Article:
Wednesday in the Twenty-Seventh Week of Ordinary Time

Matthew 26:31-35; Mark 14:27-31; Luke 22:31-34; John 13:31-38

But We Declare Our Loyalty

Judas has gone into the night to set in motion the plan he made with the Jewish leaders and to receive his reward.  Meanwhile, Jesus is with his disciples with just a short time left.  He tells them that he shall soon be glorified.  He is speaking of the cross, which Jesus calls his glory, as it is the means for the salvation of his people.  And as the Father is glorified in the Son on the cross, the Son will receive his reward through resurrection and subsequent exaltation to heaven where the Son will be glorified in the Father.  And all of this is to happen soon.  He warns the disciples that soon they would see him no longer, and that their love for one another will pull them through and show others that they are his disciples.

But it is his going away that the disciples so fear.  Jesus even cites the Prophet Zechariah, “I will strike the shepherd, and the sheep will be scattered” (cf. 13:7).  But he also adds the word of comfort, “But after I am raised up, I will go before you to Galilee.”  But the disciples don’t want to hear this.  If Jesus must go, then they shall go with him.  Peter proclaims in his characteristically impulsive way, “Even though they all fall away, I will not,” but only to hear the awful return that he would soon deny he even knew his Master.  But Peter is emphatic, “If I must die with you, I will not deny you.”  And the other disciples affirm the same.

We like to think ourselves heroes of the faith.  We see ourselves manfully receiving the sword without even a whimper; we see ourselves singing hymns while burning at the stake.  Others have done so; why not us?  Perhaps because we can’t even at this moment deny ourselves a bit of chocolate, or tear ourselves away from watching a ball game just to play with the kids.  We can hardly do without our luxuries; how shall we do without necessities?  If we can’t endure the denial of the most trivial things, how shall we endure the flames?  Jesus warned Peter, “Satan demanded to have you, that he might sift you like wheat.”  What better way to sift people than to shower them with gifts and make them numb with mindless (and endless) entertainment?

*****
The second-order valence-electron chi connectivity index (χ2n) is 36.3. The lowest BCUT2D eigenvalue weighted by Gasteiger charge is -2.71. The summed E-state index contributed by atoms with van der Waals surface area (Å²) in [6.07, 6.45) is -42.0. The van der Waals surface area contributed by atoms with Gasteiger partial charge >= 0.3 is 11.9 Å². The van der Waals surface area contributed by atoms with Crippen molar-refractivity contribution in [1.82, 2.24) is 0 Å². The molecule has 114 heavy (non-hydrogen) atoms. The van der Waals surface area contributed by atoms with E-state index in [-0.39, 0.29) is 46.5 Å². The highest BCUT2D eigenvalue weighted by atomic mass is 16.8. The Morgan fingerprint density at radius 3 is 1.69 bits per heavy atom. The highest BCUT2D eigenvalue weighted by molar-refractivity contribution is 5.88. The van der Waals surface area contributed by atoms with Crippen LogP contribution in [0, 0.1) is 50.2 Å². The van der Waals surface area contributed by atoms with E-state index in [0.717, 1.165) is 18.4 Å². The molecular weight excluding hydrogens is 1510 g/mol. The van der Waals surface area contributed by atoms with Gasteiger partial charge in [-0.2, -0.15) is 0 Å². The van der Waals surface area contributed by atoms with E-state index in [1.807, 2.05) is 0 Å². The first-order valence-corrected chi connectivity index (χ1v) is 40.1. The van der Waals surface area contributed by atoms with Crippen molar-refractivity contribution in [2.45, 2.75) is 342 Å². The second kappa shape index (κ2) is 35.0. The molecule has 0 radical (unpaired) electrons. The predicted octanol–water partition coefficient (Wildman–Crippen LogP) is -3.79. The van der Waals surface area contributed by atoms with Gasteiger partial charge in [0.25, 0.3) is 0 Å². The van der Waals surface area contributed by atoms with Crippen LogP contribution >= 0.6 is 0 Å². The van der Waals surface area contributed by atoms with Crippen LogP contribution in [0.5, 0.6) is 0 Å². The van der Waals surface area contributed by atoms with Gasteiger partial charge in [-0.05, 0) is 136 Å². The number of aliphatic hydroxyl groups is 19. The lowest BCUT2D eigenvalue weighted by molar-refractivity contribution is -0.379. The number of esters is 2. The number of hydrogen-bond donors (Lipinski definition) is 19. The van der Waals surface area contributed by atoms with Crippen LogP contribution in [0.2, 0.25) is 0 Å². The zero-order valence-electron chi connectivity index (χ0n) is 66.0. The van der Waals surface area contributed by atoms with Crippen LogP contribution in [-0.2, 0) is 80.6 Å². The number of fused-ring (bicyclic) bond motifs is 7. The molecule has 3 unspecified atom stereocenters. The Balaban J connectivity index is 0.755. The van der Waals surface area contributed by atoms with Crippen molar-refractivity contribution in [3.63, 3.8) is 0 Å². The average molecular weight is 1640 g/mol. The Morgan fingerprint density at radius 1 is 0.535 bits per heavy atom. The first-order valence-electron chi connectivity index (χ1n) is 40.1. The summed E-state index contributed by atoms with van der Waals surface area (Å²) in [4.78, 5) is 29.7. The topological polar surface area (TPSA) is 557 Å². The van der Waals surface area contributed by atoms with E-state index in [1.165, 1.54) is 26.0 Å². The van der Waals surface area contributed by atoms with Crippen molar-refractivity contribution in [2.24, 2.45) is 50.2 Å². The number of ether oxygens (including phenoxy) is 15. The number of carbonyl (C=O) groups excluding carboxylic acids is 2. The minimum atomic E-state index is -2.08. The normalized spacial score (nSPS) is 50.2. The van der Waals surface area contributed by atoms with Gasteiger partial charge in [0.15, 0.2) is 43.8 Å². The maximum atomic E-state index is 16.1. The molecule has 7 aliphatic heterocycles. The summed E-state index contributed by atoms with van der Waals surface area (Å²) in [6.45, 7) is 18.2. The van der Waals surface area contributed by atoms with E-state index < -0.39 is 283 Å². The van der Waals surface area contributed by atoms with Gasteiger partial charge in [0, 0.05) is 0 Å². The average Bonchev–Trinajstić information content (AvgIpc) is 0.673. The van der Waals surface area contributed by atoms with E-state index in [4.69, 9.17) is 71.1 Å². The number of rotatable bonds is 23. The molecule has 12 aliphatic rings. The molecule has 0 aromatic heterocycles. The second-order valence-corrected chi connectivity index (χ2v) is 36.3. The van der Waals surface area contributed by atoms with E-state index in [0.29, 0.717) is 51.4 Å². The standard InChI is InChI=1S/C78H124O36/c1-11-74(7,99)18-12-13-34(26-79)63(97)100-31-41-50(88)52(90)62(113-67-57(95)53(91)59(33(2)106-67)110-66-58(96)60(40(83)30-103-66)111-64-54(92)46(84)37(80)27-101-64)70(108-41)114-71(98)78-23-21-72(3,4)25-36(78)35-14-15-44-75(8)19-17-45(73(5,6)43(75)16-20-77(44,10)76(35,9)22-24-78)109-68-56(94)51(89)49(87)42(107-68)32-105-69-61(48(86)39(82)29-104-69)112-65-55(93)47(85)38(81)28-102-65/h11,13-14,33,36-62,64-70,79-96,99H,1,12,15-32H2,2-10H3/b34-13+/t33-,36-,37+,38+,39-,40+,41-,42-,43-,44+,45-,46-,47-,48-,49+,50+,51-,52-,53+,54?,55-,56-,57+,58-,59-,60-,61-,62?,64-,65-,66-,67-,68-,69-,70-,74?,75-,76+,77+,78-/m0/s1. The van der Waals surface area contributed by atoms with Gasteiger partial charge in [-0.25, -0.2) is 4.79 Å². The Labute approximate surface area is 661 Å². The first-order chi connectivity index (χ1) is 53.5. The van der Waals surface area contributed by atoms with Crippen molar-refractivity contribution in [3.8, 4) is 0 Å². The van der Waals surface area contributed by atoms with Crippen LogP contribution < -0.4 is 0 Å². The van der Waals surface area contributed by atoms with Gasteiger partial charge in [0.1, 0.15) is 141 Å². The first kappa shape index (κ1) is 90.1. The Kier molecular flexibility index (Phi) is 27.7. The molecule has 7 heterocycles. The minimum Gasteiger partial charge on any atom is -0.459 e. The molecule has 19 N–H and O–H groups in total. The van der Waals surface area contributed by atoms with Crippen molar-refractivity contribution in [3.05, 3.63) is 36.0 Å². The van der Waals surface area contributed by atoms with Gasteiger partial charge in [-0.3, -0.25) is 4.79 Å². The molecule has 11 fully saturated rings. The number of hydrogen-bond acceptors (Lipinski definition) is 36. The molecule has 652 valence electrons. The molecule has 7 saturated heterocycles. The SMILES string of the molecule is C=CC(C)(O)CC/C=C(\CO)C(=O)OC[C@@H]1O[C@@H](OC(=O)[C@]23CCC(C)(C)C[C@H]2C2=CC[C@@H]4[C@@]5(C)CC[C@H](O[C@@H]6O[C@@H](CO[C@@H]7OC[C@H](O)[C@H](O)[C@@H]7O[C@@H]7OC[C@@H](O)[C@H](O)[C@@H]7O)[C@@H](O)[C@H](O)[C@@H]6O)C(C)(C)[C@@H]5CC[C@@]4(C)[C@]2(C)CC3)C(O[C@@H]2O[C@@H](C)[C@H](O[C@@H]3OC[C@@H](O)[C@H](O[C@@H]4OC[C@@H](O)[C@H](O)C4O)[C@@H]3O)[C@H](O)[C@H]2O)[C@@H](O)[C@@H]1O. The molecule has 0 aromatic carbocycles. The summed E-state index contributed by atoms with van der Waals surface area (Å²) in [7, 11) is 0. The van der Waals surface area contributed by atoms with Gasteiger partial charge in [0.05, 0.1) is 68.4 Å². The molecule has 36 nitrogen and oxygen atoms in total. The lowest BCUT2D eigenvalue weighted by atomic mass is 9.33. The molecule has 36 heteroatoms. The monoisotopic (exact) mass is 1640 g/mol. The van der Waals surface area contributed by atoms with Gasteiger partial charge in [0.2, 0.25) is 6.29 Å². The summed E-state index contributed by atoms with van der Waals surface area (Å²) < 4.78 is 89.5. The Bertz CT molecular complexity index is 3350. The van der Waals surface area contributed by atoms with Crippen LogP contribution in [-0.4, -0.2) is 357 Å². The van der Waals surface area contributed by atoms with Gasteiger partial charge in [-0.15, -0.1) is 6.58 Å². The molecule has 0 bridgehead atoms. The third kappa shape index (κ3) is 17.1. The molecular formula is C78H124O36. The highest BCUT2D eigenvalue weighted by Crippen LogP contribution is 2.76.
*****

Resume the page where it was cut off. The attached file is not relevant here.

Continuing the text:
We have two great weapons in our arsenal: 1) That our Lord prays for us even now as our Intercessor (Hebrews 7:25); and, 2) That even now we may begin to discipline ourselves that, like athletes, we shall be ready for the contest (1 Corinthians 9:24-27; 11:31; 2 Timothy 2:1-7).  Peter declared his loyalty with bluster; may we declare ours with utmost humility.

Author: The Reformed Baptist

My name is Stephen Taylor, ordained Baptist minister of eighteen years pastoral experience with a Ph.D. in Historical Theology from Southwestern Baptist Theological Seminary in Fort Worth, Texas. Better than that, I am married to a godly woman, Karla, who has been very patient with me since 1989. I have two daughters, both of whom I homeschooled for extended periods of time, who became godly young women, and who ran off and married godly young men, all of which is very proper. The oldest daughter has even seen fit to bless me with a grandson and a granddaughter, and my youngest daughter with a grandson, all three of whom are bundles of exceeding joy. As you can see, I am quite blessed. This website is dedicated to helping people grow in the wisdom and knowledge of our Lord Jesus Christ through the gift of writing that the Lord has given to me. It is specifically about helping His people grow in godliness, the theme you see repeated above. I write devotions with this aim and hope that they might be of some help to God’s people. Full disclosure: I am of a Reformed bent, meaning that my understanding of Scripture is primarily informed by the Reformers and their successors of the sixteenth and seventeenth centuries. However, as a student of church history and theology, I strive to remain true to that teaching handed down once for all unto the saints through every age of the Church. I like to think of myself as a “catholic” Christian, as the Reformers thought of themselves. At any rate, feel free to read, pray, and contact me if you wish, or correct me if need be. As you can see, I tend to follow the church year. Of course, I make no special claims about these devotions. I know very well that others have written better and plumbed the depths of God’s word with greater insight. But if my musings help someone draw closer to the Lord, well then, I have my reward. Blessings to you and may the God and Father of our Lord and Savior Jesus Christ speak to you that word which He knows you especially need to hear. Grace & peace, Stephen Taylor

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